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  • "Dr. Todd A. Kuiken: Bionic Sensation"
    BusinessWeek (01/09/06); Arndt, Michael

    Bionic humans such as Colonel Steve Austin on the TV show "The Six Million Dollar Man" might become a reality one day, says Dr. Todd A. Kuiken, a department director at the Rehabilitation Institute of Chicago and an associate professor at Northwestern University. Kuiken has developed the first brain-powered arm, which is being used by Jesse Sullivan, a former utility worker who lost his limbs in 2001 when he accidentally touched a high-voltage line. Collaborating with Allen Taflove, a Northwestern professor of electrical and computer engineering, Kuiken has found a way to make the stop-and-go signals of the body's muscle system stronger so that computers can interpret them. The computerized arm is wired to nerve stumps in Sullivan's chest, and it is controlled by electrochemical impulses. Today, Sullivan can dress and feed himself, shave, vacuum, work in a garden, toss a ball, and even determine whether the object picked up is hard or soft, hot or cold. Despite such advances, Kuiken says bionic humans are likely decades away. Robotic limbs will make life easier for people, including soldiers, who lose arms and legs, considering the mechanical device, with straps and cable, that most at-the-shoulder amputees receive has been used since the Civil War. Still, Kuiken says advanced robotic limbs would not compare to the human body.
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  • "A Sight for Sore Thumbs?"
    Economist Technology Quarterly (12/05) Vol. 377, No. 8456, P. 8

    Researchers are not convinced that the "predictive" function and "multi-tap" method are the best ways to enter text into a mobile device. While the predictive function often makes a wrong guess and multi-tap requires a lot of clicking, researchers are seeking to address these issues as well as attempting to make the speed of text entry more comparable to the use of a conventional keyboard. Microsoft is licensing the Quikwriting system of Ken Perlin of New York University's Center for Advanced Technology and is developing it without a stylus, and will have users write text messages or emails by running a thumb over a flower-shaped array of buttons containing eight letters, numbers, and punctuation marks. At IBM, Shumin Zhai has developed the ShapeWriter for use on Tablet PCs that makes use of a special on-screen keyboard with letters laid out in a hexagonal grid, a stylus for selecting letters, and pattern-recognition software for identifying squiggles in writing. Zhai is at work on a version for handheld devices. Eatoni Ergonomics, which believes the traditional "Qwerty" keyboard has more mass market potential, has developed EQ3 (Eatoni Qwerty 3-column), a keypad for mobile phones that assigns letters to number keys similar to the way they look on a Qwerty keyboard, and rearranges a few so that an attempt to write "pint" does not become "riot."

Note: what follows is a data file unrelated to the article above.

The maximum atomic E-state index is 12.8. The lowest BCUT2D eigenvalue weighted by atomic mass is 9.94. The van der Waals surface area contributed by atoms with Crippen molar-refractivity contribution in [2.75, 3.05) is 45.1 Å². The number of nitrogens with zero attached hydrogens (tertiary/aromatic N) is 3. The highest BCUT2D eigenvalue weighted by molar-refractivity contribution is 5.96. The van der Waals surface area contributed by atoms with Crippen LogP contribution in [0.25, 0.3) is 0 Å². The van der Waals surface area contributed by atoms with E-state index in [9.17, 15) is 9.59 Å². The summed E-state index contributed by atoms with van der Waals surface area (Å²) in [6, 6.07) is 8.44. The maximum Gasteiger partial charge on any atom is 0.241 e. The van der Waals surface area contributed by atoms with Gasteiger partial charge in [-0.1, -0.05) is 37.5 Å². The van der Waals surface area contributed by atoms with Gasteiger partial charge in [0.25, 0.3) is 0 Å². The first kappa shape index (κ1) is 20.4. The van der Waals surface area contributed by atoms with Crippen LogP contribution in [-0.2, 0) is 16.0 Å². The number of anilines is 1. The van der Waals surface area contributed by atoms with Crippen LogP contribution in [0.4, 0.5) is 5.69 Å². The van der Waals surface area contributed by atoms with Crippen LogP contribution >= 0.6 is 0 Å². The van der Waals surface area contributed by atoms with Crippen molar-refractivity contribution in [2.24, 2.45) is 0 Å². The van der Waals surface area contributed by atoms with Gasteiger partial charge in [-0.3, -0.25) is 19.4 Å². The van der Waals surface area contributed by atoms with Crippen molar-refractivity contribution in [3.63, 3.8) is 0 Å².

• "Unselfish Technologists"
    Red Herring (12/26/05) Vol. 2, No. 48, P. 20

    Altruism is fueling the innovation efforts of entrepreneurs focusing on major social challenges such as poverty and disease. Kenyan-born Robert Maranga, whose family was kept from falling below the poverty line by micro-credit institutions, is working to return the favor by developing software that enables such institutions to manage their back offices more efficiently; he says his current challenge is to help create a flexible open-source software platform that can "adapt to running on a single PC or a server." Former naval officer Lee Thorn's Jhai Foundation has created the Jhai PC, a low-cost PC designed to help bring economic viability to low-income communities. Laotian villagers can use the Jhai PC to look up the price of basic staples, contact relatives and friends through IP telephony, conduct business transactions, and learn computing and English-speaking skills. Effectively treating chronic illness in poor countries is a goal the nonprofit Partners In Health is working toward through innovations such as a Web-based record-keeping system created by Harvard Medical School professor Hamish Fraser; the system keeps patient information secure and accessible, and is used to support Partners In Health's HIV and tuberculosis clinics in several developing nations. Fraser built his system at relatively low cost by using open-source software, and he is currently creating an open-source database to permit free distribution of the whole setup to other medical programs throughout the world. Helping young Colombian entrepreneurs generate their own wealth is the goal of Orlando Rincon Bonilla, who founded Parquesoft, a network of urban technology centers that recruits fledgling entrepreneurs with software skills from poor communities. Bonilla, who describes Parquesoft as "a big social project about social inclusion, a kind of Trojan Horse," expects his efforts will inspire wealth-generating startups.